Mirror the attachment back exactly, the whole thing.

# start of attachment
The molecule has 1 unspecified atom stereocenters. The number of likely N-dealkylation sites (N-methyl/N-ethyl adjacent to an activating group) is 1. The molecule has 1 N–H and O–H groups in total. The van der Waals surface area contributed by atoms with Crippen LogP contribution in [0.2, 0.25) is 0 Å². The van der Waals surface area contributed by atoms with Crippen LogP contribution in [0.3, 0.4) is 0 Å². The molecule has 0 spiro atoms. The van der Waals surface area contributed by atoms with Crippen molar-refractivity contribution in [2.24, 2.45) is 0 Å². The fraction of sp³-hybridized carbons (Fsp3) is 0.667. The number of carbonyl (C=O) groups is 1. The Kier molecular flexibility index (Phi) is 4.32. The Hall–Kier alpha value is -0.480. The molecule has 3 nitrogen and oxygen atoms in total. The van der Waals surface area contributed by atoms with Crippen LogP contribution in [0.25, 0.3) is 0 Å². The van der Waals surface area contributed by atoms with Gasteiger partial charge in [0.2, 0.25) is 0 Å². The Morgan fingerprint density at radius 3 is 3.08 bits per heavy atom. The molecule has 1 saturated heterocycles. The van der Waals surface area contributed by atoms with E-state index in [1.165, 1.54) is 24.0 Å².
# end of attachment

The molecule has 1 unspecified atom stereocenters. The number of likely N-dealkylation sites (N-methyl/N-ethyl adjacent to an activating group) is 1. The molecule has 1 N–H and O–H groups in total. The van der Waals surface area contributed by atoms with Crippen LogP contribution in [0.2, 0.25) is 0 Å². The van der Waals surface area contributed by atoms with Crippen LogP contribution in [0.3, 0.4) is 0 Å². The molecule has 0 spiro atoms. The van der Waals surface area contributed by atoms with Crippen molar-refractivity contribution in [2.24, 2.45) is 0 Å². The fraction of sp³-hybridized carbons (Fsp3) is 0.667. The number of carbonyl (C=O) groups is 1. The Kier molecular flexibility index (Phi) is 4.32. The Hall–Kier alpha value is -0.480. The molecule has 3 nitrogen and oxygen atoms in total. The van der Waals surface area contributed by atoms with Crippen LogP contribution in [0.25, 0.3) is 0 Å². The van der Waals surface area contributed by atoms with Gasteiger partial charge in [0.2, 0.25) is 0 Å². The Morgan fingerprint density at radius 3 is 3.08 bits per heavy atom. The molecule has 1 saturated heterocycles. The van der Waals surface area contributed by atoms with E-state index in [1.165, 1.54) is 24.0 Å².